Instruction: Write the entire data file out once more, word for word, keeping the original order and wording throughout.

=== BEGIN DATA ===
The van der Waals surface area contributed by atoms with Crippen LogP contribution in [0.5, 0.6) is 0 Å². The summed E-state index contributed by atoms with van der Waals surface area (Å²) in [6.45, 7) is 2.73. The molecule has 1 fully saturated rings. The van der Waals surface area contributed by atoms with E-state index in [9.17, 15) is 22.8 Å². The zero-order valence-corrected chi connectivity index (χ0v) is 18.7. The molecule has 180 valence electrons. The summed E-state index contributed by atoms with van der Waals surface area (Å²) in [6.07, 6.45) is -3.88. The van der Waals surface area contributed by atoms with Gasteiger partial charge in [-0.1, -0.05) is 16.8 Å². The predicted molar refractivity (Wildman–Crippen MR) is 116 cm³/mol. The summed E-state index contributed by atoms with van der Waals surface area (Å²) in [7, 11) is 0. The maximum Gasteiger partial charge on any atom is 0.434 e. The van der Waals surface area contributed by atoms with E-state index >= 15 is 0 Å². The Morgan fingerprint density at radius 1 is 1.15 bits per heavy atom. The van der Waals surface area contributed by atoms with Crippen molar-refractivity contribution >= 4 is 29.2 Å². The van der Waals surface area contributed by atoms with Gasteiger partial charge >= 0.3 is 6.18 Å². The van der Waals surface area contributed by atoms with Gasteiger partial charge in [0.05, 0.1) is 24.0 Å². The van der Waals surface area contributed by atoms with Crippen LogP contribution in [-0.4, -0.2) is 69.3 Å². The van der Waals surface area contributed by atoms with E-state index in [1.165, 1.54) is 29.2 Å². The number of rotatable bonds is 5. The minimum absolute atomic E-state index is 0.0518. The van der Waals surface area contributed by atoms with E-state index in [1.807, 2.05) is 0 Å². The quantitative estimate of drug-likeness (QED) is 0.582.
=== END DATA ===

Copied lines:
The van der Waals surface area contributed by atoms with Crippen LogP contribution in [0.5, 0.6) is 0 Å². The summed E-state index contributed by atoms with van der Waals surface area (Å²) in [6.45, 7) is 2.73. The molecule has 1 fully saturated rings. The van der Waals surface area contributed by atoms with E-state index in [9.17, 15) is 22.8 Å². The zero-order valence-corrected chi connectivity index (χ0v) is 18.7. The molecule has 180 valence electrons. The summed E-state index contributed by atoms with van der Waals surface area (Å²) in [6.07, 6.45) is -3.88. The van der Waals surface area contributed by atoms with Gasteiger partial charge in [-0.1, -0.05) is 16.8 Å². The predicted molar refractivity (Wildman–Crippen MR) is 116 cm³/mol. The summed E-state index contributed by atoms with van der Waals surface area (Å²) in [7, 11) is 0. The maximum Gasteiger partial charge on any atom is 0.434 e. The van der Waals surface area contributed by atoms with E-state index >= 15 is 0 Å². The Morgan fingerprint density at radius 1 is 1.15 bits per heavy atom. The van der Waals surface area contributed by atoms with Crippen molar-refractivity contribution >= 4 is 29.2 Å². The van der Waals surface area contributed by atoms with Gasteiger partial charge >= 0.3 is 6.18 Å². The van der Waals surface area contributed by atoms with Gasteiger partial charge in [0.05, 0.1) is 24.0 Å². The van der Waals surface area contributed by atoms with Crippen LogP contribution in [-0.4, -0.2) is 69.3 Å². The van der Waals surface area contributed by atoms with E-state index in [1.165, 1.54) is 29.2 Å². The number of rotatable bonds is 5. The minimum absolute atomic E-state index is 0.0518. The van der Waals surface area contributed by atoms with E-state index in [1.807, 2.05) is 0 Å². The quantitative estimate of drug-likeness (QED) is 0.582.